THE GANG FORMATIONS IN SANTINIKETAN
THE GANG FORMATIONS IN SANTINIKETAN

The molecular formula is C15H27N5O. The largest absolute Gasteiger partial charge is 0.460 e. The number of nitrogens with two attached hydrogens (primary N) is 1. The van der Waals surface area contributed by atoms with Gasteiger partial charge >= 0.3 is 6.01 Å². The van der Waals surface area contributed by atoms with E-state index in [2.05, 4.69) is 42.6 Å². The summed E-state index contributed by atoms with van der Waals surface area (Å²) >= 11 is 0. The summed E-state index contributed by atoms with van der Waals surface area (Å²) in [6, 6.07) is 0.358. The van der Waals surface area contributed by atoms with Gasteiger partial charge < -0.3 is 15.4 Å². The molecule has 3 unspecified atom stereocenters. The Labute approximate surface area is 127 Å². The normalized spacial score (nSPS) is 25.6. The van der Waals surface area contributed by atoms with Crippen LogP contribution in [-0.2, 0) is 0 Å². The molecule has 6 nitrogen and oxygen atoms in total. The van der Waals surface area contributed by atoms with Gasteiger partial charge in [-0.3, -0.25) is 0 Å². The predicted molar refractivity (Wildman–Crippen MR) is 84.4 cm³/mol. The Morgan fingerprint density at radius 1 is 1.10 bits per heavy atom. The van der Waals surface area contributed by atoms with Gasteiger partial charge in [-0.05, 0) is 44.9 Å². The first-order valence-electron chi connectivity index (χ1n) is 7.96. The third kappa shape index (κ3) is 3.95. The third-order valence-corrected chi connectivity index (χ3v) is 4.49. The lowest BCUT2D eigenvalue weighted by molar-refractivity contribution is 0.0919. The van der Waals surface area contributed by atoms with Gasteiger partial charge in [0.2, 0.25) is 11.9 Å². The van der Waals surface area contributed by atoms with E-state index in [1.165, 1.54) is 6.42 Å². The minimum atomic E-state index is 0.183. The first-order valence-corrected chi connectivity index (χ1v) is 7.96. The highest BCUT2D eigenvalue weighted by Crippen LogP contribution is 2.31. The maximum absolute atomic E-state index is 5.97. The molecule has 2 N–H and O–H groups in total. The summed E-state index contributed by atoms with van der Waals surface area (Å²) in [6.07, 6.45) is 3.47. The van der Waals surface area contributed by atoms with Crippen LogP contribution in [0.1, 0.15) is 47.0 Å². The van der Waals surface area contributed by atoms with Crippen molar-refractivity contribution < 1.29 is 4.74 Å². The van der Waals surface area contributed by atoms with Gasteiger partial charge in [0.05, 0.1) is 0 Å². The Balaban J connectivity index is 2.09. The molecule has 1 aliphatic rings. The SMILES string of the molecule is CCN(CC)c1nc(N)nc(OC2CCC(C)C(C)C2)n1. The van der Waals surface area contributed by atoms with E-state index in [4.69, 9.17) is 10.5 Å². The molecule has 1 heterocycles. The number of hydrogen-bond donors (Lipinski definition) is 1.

No, do not get perturbed at the topic heading, here we are dealing with Kid Gangs of Patha Bhavana days around 1970s! In those days, for enterprising boys, it was a necessity to form groups to carry out exciting adventures. The nature of adventures were many, prominent one being stealing of fruits from household gardens around the University campus and from within. Then there was a strong desire to form formidable sporting teams in football and cricket ,as winning games were considered to be the ultimate prestige status. Then there were forays in rainy days to catch fishes, roam around uncharted territories mostly within the huge ‘khoai’ around Santiniketan, jumping into streams, climbing difficult trees just for the heck of it, creating odd problems for people we did not like, so on and so forth. A huge amount of kid politics used to be active then to entice promising players and adventurers from other groups to defect and at times fairly unethical means were applied. In short, for enterprising boys in those days, it was mandatory to form a group, as survival was near impossible for an individual kid in a defined territory however intelligent he may be. Naturally all groups aspired to be the best in the vicinity. As in those days, kids hardly believed in solving issues between different groups through democratic parleys, matters were mostly solved with rather brute forces, group formations were a necessity for physical protection as well. Kids were invariably at awe with powerful groups, and the powerful ones enjoyed the privilege of bullying the weaker ones. In fact, we spent quite a lot of our energy and intelligence to bully others- that was a typical kid horizon we all enjoyed. Ofcourse the conventional good boys, ever obedient to their parents, were methodically avoided by all groups, as they invariably created a huge problem by involving their parents in contentious matters relating to exclusive kid gangs! None of the kid groups really liked elders to get involved into the exclusive kid zone. It was an amazing world in itself, full of excitement, adventure, entertainment and yes guile and deceit.